Subtle Harmonix Genius

Hey, all. I’m back! I have a lot to talk about on whatever (and whenever) the next podcast is about gaming on a honeymoon, but until then, it’s business as usual for me.

(That basically means that I talk about Rock Band in some capacity, if you’re new here.)

So I picked up Guitar Hero: World Tour (game-only) Monday evening after getting back into the states. I was considering getting the guitar bundle as the new guitar looks pretty sweet, but since my Guitar Hero III one is still kicking pretty well and the whammy bar is the only broken component of my original Rock Band one, I’ll just hold out until something major actually snaps somewhere before I upgrade. I’m not going to talk about the new Guitar Hero just yet, though. I do have a whole lot of comparisons and such I’d like to make, but it’s not time for that yet.

I want to talk about some, as I’ve titled it, “Subtle Harmonix Genius”. Harmonix, as you may well know, is the developer of Rock Band (and originally Guitar Hero, before the four or so involved companies all got split apart, sold, acquired, formed new alliances, etc.). I’ve been keeping an eye on what Harmonix has been doing with Rock Band (more specifically Rock Band 2, though it’s all one big platform, as they’ve accurately described it) as the release of Guitar Hero: World Tour neared. It’s all extremely intriguing, and quite sly if you dig really deep into it. Let me give you a few examples.

Foo Fighters’ “Everlong” is an on-disc song in both Rock Band 2 and Guitar Hero: World Tour. Months ahead of time (back in July), Harmonix began heavily promoting their game with “Everlong“.

System of a Down’s “B.Y.O.B.” is an on-disc song in Guitar Hero: World Tour. On August 5th, Harmonix made “B.Y.O.B.” available as DLC for Rock Band.

Nirvana’s acoustic (MTV Unplugged) version of “About A Girl” is an on-disc song in Guitar Hero: World Tour. Two weeks prior to the game’s release (on October 21st), Harmonix released a seven-track pack of Nirvana songs as DLC for Rock Band.

Travis Barker, current drummer for Blink-182, was involved with Guitar Hero: World Tour in that he was motion-captured and appears as a playable character/avatar. Blink-182’s song “Dammit” is an on-disc song in the game. One week prior to the game’s release, Harmonix made “Dammit” available as DLC for Rock Band.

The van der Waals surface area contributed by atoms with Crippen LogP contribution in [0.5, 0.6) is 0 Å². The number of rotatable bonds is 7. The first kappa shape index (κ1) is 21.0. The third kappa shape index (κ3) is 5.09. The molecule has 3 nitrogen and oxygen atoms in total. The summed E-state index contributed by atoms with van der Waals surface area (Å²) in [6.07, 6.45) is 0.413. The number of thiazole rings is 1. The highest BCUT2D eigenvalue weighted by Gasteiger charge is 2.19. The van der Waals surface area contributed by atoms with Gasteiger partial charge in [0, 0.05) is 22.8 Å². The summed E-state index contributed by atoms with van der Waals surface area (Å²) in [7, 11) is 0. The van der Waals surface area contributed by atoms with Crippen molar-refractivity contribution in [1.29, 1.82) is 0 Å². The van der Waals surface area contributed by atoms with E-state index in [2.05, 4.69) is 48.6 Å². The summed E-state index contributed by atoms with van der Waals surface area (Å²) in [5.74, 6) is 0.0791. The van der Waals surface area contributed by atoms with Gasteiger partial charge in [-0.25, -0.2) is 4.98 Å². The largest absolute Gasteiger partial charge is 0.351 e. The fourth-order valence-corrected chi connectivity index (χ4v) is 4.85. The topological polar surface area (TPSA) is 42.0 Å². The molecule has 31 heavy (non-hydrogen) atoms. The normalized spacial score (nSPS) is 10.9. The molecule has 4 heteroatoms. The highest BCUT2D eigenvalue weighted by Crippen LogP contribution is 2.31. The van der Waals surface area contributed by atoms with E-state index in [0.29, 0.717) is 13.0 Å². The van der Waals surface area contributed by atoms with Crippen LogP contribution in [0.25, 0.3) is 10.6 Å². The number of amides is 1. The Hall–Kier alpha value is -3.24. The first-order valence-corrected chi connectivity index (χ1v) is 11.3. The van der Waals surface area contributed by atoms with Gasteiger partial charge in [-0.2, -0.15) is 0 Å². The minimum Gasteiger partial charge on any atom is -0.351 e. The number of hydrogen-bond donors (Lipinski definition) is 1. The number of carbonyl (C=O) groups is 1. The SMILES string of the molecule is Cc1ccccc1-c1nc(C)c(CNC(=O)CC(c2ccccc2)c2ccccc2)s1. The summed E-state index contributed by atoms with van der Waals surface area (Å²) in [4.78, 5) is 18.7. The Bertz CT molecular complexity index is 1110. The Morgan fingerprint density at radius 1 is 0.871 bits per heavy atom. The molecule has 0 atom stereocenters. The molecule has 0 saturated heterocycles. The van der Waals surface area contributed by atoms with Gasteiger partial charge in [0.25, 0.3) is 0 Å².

The week of Guitar Hero: World Tour‘s release, Harmonix announced that the 20 free downloadable songs promised with all new purchases of Rock Band 2 would become available.

I haven’t even touched on a whole ton of other songs that are available in both games, via all sorts of combinations of on-disc and DLC (“The Middle“, “Lazy Eye“, etc.). Take a look at No Doubt, though. I’ll make a prediction and say that Harmonix’s promised “The Best of No Doubt (Rock Band Edition)” pack will be made available extremely soon, hot on the heels of Guitar Hero: World Tour and its on-disc “Spiderwebs“.

None of these are coincidences. These are all calculated and smirk-inducing examples of the genius over there at Harmonix. I can see plenty of examples of a potential Guitar Hero: World Tour consumer who already owns Rock Band looking down the set-list and saying, “Why buy the whole new game when I can just spend $10 on DLC and get just the songs I want in a game I already own…?

More Rock Band / Guitar Hero discussions coming from me will be on the topics of the series as a platform and choosing one side to make an investment in, actual comparisons between the two games and their gameplay, and a whole heck of a lot more.

No, there will be no Rock Revolution discussion. Sorry, Konami.





2 responses to “Subtle Harmonix Genius”

  1. Sifakis Avatar

    Yeah, I noticed this too. I had the opportunity of playing around with GH:WT at my friends the other day, and was amazed at all of the songs that were also in RB2. Also I’m not too impressed with World Tour. The only thing I liked about it was playing Band on the Run (Wings) and Love Me Two Times (The Doors).

  2. Suberunker Avatar

    I was on the fence about Guitar Hero 4, but the main point that kept me from buying it was actually pretty simple: do I want to pay to get the same songs I already own, but with note charts I probably won’t enjoy?

    Sure, I won’t get The Eagles or Van Halen in my Rock Band, but nearly everyone else I could probably get in some form with Rock Band.

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